My 59th guest is Daisy, an experimental physicist, passionate science communicator and autism advocate.
Hi Daisy! First of all would you like to tell us something about you?
Hi! I’m Daisy and I’m an experimental physicist and quantum technology researcher and I’m autistic. I grew up in Norfolk, England and did an integrated master’s degree in physics (MPhys) at the University of Surrey once I left high school. After my degree, I stayed at Surrey to do a PhD in physics. My PhD research focuses on semiconductor spintronics which is a subfield of quantum technology and solid-state physics.
When did you start your Instagram account? How did you get the idea?
I started microblogging on Instagram a few months into my PhD in December 2018. I wanted to share some of what I was doing with family and friends because not many of them knew what I got up to day-to-day as a researcher. Since then, my page has gained quite a large audience so I decided to start a blog to accompany my instagram page for more long-form posts. I also have a YouTube channel but I haven’t posted for a while– I’m hoping to pick it back up once I’ve finished writing my thesis.
Can you tell us something about how you balance work and private life?
I try to keep work boundaries as much as I can. This can be hard given the culture of overwork in academia, but I’m happy that I keep evenings and weekends as free as I can to have a life outside work. I try to make time for seeing family and indulge in my hobbies. I’m a huge gardener and baker and recently started learning how to knit. Having enough rest time is so important, especially when it comes to avoiding autistic burnout as building recovery time into my schedule is the main thing that helps me recharge my energy at the end of the week.
During your academic studies how many women were in course? Why in your opinion?
Not that many. I think that out of around 120 people in my cohort there were about 20 women, so quite a small amount. Physics is one of the notoriously male-dominated fields within STEM (the other notable ones being engineering and computer science) and I think it mostly comes down to the gender stereotyping we see from a very young age. There’s a big push in physics to break down these stereotypes so that more girls feel comfortable studying physics at A-levle and applying to do physics degrees after high school.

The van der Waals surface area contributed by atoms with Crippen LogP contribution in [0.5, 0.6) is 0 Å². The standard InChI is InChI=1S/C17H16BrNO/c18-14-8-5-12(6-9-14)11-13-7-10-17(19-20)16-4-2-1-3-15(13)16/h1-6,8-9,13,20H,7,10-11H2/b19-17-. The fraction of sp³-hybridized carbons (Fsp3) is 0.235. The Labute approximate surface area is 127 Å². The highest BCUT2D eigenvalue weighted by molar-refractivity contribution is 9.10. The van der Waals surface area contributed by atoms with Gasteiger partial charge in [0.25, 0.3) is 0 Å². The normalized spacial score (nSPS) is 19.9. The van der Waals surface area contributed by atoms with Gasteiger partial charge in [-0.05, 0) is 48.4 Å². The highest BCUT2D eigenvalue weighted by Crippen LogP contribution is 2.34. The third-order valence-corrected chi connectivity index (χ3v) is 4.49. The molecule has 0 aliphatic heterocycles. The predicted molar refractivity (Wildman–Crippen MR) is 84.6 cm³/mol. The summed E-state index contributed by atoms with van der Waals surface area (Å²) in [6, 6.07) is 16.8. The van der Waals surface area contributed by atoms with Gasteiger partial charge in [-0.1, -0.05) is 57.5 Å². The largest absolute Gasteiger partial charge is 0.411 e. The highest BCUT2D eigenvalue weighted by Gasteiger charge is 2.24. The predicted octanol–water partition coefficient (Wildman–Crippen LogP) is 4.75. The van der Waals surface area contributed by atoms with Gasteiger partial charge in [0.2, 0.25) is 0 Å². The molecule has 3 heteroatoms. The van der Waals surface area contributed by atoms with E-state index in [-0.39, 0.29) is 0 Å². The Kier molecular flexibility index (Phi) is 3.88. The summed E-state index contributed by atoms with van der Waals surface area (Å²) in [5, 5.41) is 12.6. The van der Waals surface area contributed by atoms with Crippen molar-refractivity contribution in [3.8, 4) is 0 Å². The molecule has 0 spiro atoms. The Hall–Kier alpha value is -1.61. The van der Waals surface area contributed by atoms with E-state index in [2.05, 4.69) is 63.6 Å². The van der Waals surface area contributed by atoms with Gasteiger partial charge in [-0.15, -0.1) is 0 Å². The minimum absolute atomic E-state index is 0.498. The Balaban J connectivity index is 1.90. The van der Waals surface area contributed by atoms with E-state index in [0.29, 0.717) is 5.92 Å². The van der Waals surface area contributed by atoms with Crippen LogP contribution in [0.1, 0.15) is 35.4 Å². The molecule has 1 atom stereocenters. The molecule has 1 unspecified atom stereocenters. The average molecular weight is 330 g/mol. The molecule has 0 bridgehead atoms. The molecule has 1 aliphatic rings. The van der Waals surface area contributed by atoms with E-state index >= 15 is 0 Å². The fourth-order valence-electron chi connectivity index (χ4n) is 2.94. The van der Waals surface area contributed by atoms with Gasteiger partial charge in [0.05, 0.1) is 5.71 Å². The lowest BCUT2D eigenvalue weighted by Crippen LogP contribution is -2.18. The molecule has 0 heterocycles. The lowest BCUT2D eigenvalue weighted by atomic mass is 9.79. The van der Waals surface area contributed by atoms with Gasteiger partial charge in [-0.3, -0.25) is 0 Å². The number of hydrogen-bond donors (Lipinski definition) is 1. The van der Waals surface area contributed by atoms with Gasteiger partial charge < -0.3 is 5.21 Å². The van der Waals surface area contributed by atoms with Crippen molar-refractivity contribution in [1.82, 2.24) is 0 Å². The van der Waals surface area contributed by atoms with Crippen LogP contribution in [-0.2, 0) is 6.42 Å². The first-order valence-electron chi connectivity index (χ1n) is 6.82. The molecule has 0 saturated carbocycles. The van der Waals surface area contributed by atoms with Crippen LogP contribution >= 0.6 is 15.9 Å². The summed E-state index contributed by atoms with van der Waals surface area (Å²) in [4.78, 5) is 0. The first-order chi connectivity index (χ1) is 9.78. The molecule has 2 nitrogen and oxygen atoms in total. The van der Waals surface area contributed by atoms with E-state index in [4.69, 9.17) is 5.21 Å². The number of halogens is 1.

Have you ever felt harassed or being kept apart as a scholar because you are a woman?
Not particularly, luckily! I’ve found that I haven’t encountered that many challenges related to my gender apart from feeling like I stick out and not having that many role-models that I can relate to.
How did you become passionate about science?
I’ve always been curious about the world around me and love physics because it’s a way to use maths to explore the fundamental workings of the universe and make useful things with that knowledge.
Would you like to talk briefly about your job?
I’m a postgraduate researcher working in the photonics and quantum sciences group at the university’s Advanced Technology Institute. I’m researching a class of materials called semiconductors, specifically InSb, to see if we can better understand a property called electron spin and control said property in these materials. I get to do a mixture of fundamental quantum physics experiments, nanodevice fabrication, and computational modelling of new devices. The main aim of my project is to produce a spin-polarizing device which could be used for spin injection into a variety of quantum technology applications.
Thank you so much for your time. Lastly, can you give any advice to girls interested in STEM?
Follow your passion and don’t listen to anyone who says you’re not meant to be in STEM! And never be afraid to ask for help or advice.